I was surprised to see that Verdigris compiles faster than using moc. The cost of compiling the generated code in a separate compilation unit is what makes it slower, and including the generated file is a common way to speed up the compilation (which was not done in this case). CopperSpice is probably so slow because each translation unit needs to re-generate the code that generates the meta object for all the included objects (including the headers from CsCore, CsGui, ...). Verdigris, however, moves most of the slow-to-compile code in a W_OBJECT_IMPL macro in the .cpp code that is only parsed for the corresponding translation unit. Still, the tests take a very long time to compile, that's because they have many objects with lots of special methods/properties and we are probably hitting non-linear algorithms within the compiler.

Library loading time

Any program that links to a C++ library has some overhead because of the relocations and the init section. This benchmark simply links an almost empty program with the libraries, and compute the time it takes to run.

(CsCore, CsGui)
Qt 4
(QtCore, QtGui)
Qt 5
(Qt5Core, Qt5Gui, Qt5Widgets)
56ms 16ms 17ms

Loading CopperSpice is much slower because all the MetaObjects needs to be created and the huge amount of relocations.
Note: Since the program is empty and has no QObject on his own, neither moc nor Verdigris were used. Qt5 and Qt4 themselves were compiled with moc as usual.

Signals/Slots run-time performance

I built the Qt benchmarks for testing connecting and emitting of Qt signals. There is no difference between Verdigris or the normal Qt. As expected since the QMetaObject structure is the same and the moc generated code is equivalent to the templated code.

CopperSpice is faster for signal emission because they inlined everything including QMetaObject::activate . Something we don't do in Qt because we want to maintain binary compatibility and inlining everything means we can't change much of the data structures used until the next major version of Qt. This contributes largely to the code size which is two order of magnitude more than using Qt.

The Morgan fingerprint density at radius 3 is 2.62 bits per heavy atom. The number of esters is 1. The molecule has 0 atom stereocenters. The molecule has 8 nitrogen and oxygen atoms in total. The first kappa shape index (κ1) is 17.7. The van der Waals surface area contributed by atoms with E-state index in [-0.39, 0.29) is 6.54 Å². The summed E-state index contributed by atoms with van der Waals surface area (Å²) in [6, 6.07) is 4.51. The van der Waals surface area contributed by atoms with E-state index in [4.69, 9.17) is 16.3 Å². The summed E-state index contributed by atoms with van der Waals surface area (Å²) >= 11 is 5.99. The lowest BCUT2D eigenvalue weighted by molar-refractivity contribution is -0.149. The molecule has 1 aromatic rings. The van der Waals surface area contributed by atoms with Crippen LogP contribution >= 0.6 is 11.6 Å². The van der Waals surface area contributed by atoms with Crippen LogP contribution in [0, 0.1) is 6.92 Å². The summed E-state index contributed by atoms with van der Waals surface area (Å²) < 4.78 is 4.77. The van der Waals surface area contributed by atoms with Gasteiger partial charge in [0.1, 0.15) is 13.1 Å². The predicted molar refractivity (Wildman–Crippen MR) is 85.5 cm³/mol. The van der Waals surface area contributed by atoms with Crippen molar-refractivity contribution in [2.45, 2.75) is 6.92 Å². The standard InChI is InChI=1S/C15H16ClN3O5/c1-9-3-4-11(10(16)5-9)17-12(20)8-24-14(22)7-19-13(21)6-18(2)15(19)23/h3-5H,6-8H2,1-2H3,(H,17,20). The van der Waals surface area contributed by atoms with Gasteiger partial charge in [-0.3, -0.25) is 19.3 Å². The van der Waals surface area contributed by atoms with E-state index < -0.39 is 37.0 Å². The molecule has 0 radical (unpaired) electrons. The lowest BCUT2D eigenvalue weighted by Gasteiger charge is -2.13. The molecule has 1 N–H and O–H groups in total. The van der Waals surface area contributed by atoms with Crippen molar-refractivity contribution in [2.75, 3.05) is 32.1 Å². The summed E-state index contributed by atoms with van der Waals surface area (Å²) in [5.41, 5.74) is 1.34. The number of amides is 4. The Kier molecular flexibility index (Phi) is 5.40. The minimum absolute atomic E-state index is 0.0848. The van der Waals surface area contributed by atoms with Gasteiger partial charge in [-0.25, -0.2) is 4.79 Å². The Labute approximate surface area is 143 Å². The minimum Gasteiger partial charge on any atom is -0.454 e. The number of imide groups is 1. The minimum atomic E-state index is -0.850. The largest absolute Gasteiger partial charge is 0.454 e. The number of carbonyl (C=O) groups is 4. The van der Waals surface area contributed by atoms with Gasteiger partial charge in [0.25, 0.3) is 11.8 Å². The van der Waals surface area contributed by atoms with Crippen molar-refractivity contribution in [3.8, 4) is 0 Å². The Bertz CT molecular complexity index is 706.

Implementations details

As said previously, most of the constexpr code was based on what I wrote for the previous research. I had to replace std::tuple with another data structure because std::tuple turned out to be way too slow to compile. The GNU's libstdc++ implementation of std::tuple does about 16 template recursion per parameter only to compute the noexpect clause of its copy constructor. Which is quite limiting when the default limit of template recursion is 256 (so that means maximum 16 types in a tuple). There is also the fact that the compiler seems to have operation of quadratic complexity depending on the amount of template parameter or instantiation. I therefore made my own binary tree structure that can compile in a reasonable time. Instead of having tuple<T1, T2, T3, T4, T5, ....> we have Node<Node<Node<Leaf<T1>,Leaf<T2>>,Node<Leaf<T3>,Leaf<T4>>>, ...>

Nonetheless, the whole thing is some pretty heavy advanced template and macro tricks. While working on it I found and reported or even fixed compiler bugs in clang [1], [2], and GCC [1], [2], [3]


In conclusion, as CopperSpice has already shown, this shows that moc is not strictly necessary for Qt features. The trade-off is the simplicity of the macros. The alternative macros from CopperSpice and Verdigris are less convenient, and force you to repeat yourself. Complex template code can also increase compilation time even more than the overhead of moc.

On the other hand, we think the approach of CopperSpice was the wrong one. By forking Qt instead of being compatible with it, they give up on the whole Qt ecosystem, and the small CopperSpice team will never be able to keep up with the improvements that are made within Qt. (CopperSpice is a fork of Qt 4, it is way behind what Qt 5 now has)

Verdigris is a header-only library consisting on two headers that can easily be imported in a project to be used by anyone who has reasons not to use moc. You can get the files from the Github repository.

Fast-Booting Qt Devices, Part 3: Optimizing System Image

It is now time for the third part of the fast-boot blog post series. In the first post we showed a cluster demo booting in 1.56 seconds, in the second post we opened up how the Qt application was optimized. Here, we will concentrate on the optimization of boot loader and kernel for NXP i.MX6 SABRE development board which was used in the demo.